The Indian economy emerges as a beacon of resilience, standing strong despite the headwinds of a global economic slowdown.
The Indian economy is well placed to take on the challenges of 2022-23, riding on the back of continuous reforms in supply side and safety nets to the vulnerable sections of the society, hit by the Covid 19 pandemic, Assocham said on Thursday, echoing the sentiment of the Economic Survey.
“While the 8-8.5 GDP projections for FY’ 23 are on the back of a high base of 9.2 per cent in the current financial year, the traders’ body opined even as the pandemic is still raging in most parts of the world.
With 75 per cent of eligible Indians fully vaccinated and the booster doses being rolled out, India would be far better prepared to take on the challenges,” ASSOCHAM Secretary General Mr Deepak Sood said.
Good thing is, as the Survey has pointed out, that the Government has the fiscal capacity to maintain the support, and ramp up capital expenditure when required.
Mr Sood said the Economic Survey is right in its assessment about the investment scenario. The private investment recovery is still at a nascent stage, though there are increased activities in the brownfield projects . The heavy lifting would still be needed by the government capital expenditure. “We expect it in the Budget.”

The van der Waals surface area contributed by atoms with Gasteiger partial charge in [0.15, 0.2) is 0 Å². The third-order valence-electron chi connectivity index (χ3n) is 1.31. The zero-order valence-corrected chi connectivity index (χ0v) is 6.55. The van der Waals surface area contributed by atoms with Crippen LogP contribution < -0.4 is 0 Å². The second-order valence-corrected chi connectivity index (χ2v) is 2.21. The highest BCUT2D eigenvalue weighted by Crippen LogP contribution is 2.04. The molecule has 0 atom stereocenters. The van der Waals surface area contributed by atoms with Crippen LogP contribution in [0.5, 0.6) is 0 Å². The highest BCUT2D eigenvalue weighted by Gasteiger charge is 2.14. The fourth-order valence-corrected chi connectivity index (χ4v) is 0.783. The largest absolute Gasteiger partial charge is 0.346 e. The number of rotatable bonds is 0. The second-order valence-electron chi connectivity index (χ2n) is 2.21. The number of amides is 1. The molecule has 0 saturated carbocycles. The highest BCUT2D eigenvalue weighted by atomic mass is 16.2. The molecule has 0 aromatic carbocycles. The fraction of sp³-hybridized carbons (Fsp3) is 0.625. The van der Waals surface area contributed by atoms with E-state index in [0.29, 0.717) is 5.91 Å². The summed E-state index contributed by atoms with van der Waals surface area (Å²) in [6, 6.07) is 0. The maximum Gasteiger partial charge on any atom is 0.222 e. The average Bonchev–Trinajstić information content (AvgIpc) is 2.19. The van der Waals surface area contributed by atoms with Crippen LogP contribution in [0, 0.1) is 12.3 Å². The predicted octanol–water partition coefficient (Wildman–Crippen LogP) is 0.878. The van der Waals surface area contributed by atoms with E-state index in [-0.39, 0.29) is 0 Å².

Schemes like Credit Guarantee with 100 percent guarantee for additional funding of Rs 4.5 lakh crore to MSMEs have provided a critical relief to the sectors, severely hit by the pandemic. More such measures are expected in the Budget.
Successful completion of Air India disinvestment should infuse confidence for the roadmap put forth by the Survey that has re-emphasised the government’s asset monetisation and disinvestment agenda which spells out bare minimum presence of the government ownership even in the strategic sectors.
He said the advance estimates suggest manufacturing to be growing by 12.5 per cent in the current fiscal while services would expand by 8.5 per cent.
”Traditionally, services grow at a faster pace. Clearly the Covid impact on contact intensive industries is reflecting even as the manufacturing has been aided by supply side reforms. Once the impact of PLI scheme kicks in, we expect the manufacturing to be leading the growth for the foreseeable future,” he said.